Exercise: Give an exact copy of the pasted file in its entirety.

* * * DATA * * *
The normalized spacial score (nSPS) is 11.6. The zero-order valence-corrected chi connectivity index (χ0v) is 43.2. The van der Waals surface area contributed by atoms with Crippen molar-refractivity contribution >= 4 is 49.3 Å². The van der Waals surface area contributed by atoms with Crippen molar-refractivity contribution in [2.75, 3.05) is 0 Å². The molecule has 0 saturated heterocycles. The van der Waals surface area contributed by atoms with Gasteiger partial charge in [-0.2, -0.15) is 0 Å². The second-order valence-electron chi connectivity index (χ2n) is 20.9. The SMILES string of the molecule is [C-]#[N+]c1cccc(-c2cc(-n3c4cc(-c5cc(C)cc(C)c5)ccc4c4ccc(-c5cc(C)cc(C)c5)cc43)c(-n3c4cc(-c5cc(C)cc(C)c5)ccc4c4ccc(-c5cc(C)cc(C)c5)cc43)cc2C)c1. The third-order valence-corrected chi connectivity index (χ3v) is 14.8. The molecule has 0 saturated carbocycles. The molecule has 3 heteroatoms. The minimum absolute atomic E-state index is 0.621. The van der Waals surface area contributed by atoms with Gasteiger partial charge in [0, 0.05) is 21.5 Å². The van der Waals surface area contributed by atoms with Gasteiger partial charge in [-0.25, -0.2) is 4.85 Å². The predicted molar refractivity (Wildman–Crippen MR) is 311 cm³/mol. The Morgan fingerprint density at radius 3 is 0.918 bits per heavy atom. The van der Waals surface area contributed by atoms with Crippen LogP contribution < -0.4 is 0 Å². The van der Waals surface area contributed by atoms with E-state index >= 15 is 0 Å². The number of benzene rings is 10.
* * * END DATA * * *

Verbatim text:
The normalized spacial score (nSPS) is 11.6. The zero-order valence-corrected chi connectivity index (χ0v) is 43.2. The van der Waals surface area contributed by atoms with Crippen molar-refractivity contribution >= 4 is 49.3 Å². The van der Waals surface area contributed by atoms with Crippen molar-refractivity contribution in [2.75, 3.05) is 0 Å². The molecule has 0 saturated heterocycles. The van der Waals surface area contributed by atoms with Gasteiger partial charge in [-0.2, -0.15) is 0 Å². The second-order valence-electron chi connectivity index (χ2n) is 20.9. The SMILES string of the molecule is [C-]#[N+]c1cccc(-c2cc(-n3c4cc(-c5cc(C)cc(C)c5)ccc4c4ccc(-c5cc(C)cc(C)c5)cc43)c(-n3c4cc(-c5cc(C)cc(C)c5)ccc4c4ccc(-c5cc(C)cc(C)c5)cc43)cc2C)c1. The third-order valence-corrected chi connectivity index (χ3v) is 14.8. The molecule has 0 saturated carbocycles. The molecule has 3 heteroatoms. The minimum absolute atomic E-state index is 0.621. The van der Waals surface area contributed by atoms with Gasteiger partial charge in [0, 0.05) is 21.5 Å². The van der Waals surface area contributed by atoms with Gasteiger partial charge in [-0.25, -0.2) is 4.85 Å². The predicted molar refractivity (Wildman–Crippen MR) is 311 cm³/mol. The Morgan fingerprint density at radius 3 is 0.918 bits per heavy atom. The van der Waals surface area contributed by atoms with Crippen LogP contribution < -0.4 is 0 Å². The van der Waals surface area contributed by atoms with E-state index >= 15 is 0 Å². The number of benzene rings is 10.